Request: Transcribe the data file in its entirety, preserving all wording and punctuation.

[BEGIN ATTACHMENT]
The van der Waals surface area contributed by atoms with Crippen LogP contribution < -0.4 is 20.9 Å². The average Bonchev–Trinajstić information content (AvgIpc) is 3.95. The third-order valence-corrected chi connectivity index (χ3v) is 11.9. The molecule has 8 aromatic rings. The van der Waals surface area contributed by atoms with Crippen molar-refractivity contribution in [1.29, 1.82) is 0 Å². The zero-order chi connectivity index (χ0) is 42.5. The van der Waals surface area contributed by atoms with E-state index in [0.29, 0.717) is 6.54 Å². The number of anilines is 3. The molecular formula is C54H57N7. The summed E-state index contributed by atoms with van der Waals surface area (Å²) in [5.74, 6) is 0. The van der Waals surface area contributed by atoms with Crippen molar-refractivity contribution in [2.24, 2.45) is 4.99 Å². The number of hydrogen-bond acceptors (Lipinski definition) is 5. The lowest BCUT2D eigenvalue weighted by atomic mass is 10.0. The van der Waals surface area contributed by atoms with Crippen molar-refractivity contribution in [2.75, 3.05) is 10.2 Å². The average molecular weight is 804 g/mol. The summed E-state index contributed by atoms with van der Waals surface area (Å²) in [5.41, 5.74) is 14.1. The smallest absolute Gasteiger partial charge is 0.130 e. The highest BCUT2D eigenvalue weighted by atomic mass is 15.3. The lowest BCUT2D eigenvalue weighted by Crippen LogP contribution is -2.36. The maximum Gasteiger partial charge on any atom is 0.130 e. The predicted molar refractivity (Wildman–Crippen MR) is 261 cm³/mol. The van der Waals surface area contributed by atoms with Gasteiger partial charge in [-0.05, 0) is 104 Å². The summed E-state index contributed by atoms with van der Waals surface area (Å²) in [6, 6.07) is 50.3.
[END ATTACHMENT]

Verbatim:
The van der Waals surface area contributed by atoms with Crippen LogP contribution < -0.4 is 20.9 Å². The average Bonchev–Trinajstić information content (AvgIpc) is 3.95. The third-order valence-corrected chi connectivity index (χ3v) is 11.9. The molecule has 8 aromatic rings. The van der Waals surface area contributed by atoms with Crippen molar-refractivity contribution in [1.29, 1.82) is 0 Å². The zero-order chi connectivity index (χ0) is 42.5. The van der Waals surface area contributed by atoms with E-state index in [0.29, 0.717) is 6.54 Å². The number of anilines is 3. The molecular formula is C54H57N7. The summed E-state index contributed by atoms with van der Waals surface area (Å²) in [5.74, 6) is 0. The van der Waals surface area contributed by atoms with Crippen molar-refractivity contribution in [2.24, 2.45) is 4.99 Å². The number of hydrogen-bond acceptors (Lipinski definition) is 5. The lowest BCUT2D eigenvalue weighted by atomic mass is 10.0. The van der Waals surface area contributed by atoms with Crippen molar-refractivity contribution in [2.75, 3.05) is 10.2 Å². The average molecular weight is 804 g/mol. The summed E-state index contributed by atoms with van der Waals surface area (Å²) in [5.41, 5.74) is 14.1. The smallest absolute Gasteiger partial charge is 0.130 e. The highest BCUT2D eigenvalue weighted by atomic mass is 15.3. The lowest BCUT2D eigenvalue weighted by Crippen LogP contribution is -2.36. The maximum Gasteiger partial charge on any atom is 0.130 e. The predicted molar refractivity (Wildman–Crippen MR) is 261 cm³/mol. The van der Waals surface area contributed by atoms with Gasteiger partial charge in [-0.05, 0) is 104 Å². The summed E-state index contributed by atoms with van der Waals surface area (Å²) in [6, 6.07) is 50.3.